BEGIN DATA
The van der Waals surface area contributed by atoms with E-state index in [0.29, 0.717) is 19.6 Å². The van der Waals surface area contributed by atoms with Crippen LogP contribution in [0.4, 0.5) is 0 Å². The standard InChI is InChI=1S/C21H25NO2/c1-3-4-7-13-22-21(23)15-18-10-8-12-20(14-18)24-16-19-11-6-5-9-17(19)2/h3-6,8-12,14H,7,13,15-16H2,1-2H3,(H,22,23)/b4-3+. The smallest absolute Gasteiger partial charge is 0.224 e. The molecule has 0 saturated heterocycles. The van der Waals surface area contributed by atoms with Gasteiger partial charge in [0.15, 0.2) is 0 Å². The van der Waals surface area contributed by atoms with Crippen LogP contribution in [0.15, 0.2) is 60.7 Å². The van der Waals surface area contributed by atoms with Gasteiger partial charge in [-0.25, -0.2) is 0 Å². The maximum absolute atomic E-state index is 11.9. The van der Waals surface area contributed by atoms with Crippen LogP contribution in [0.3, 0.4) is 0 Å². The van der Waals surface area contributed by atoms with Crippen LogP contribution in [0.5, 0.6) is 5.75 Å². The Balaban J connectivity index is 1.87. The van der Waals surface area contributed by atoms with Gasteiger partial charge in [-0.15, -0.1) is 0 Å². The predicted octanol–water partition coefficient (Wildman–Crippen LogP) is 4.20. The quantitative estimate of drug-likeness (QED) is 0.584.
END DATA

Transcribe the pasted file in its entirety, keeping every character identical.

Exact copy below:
The van der Waals surface area contributed by atoms with E-state index in [0.29, 0.717) is 19.6 Å². The van der Waals surface area contributed by atoms with Crippen LogP contribution in [0.4, 0.5) is 0 Å². The standard InChI is InChI=1S/C21H25NO2/c1-3-4-7-13-22-21(23)15-18-10-8-12-20(14-18)24-16-19-11-6-5-9-17(19)2/h3-6,8-12,14H,7,13,15-16H2,1-2H3,(H,22,23)/b4-3+. The smallest absolute Gasteiger partial charge is 0.224 e. The molecule has 0 saturated heterocycles. The van der Waals surface area contributed by atoms with Gasteiger partial charge in [0.15, 0.2) is 0 Å². The van der Waals surface area contributed by atoms with Crippen LogP contribution in [0.15, 0.2) is 60.7 Å². The van der Waals surface area contributed by atoms with Gasteiger partial charge in [-0.25, -0.2) is 0 Å². The maximum absolute atomic E-state index is 11.9. The van der Waals surface area contributed by atoms with Crippen LogP contribution in [0.3, 0.4) is 0 Å². The van der Waals surface area contributed by atoms with Crippen LogP contribution in [0.5, 0.6) is 5.75 Å². The Balaban J connectivity index is 1.87. The van der Waals surface area contributed by atoms with Gasteiger partial charge in [-0.15, -0.1) is 0 Å². The predicted octanol–water partition coefficient (Wildman–Crippen LogP) is 4.20. The quantitative estimate of drug-likeness (QED) is 0.584.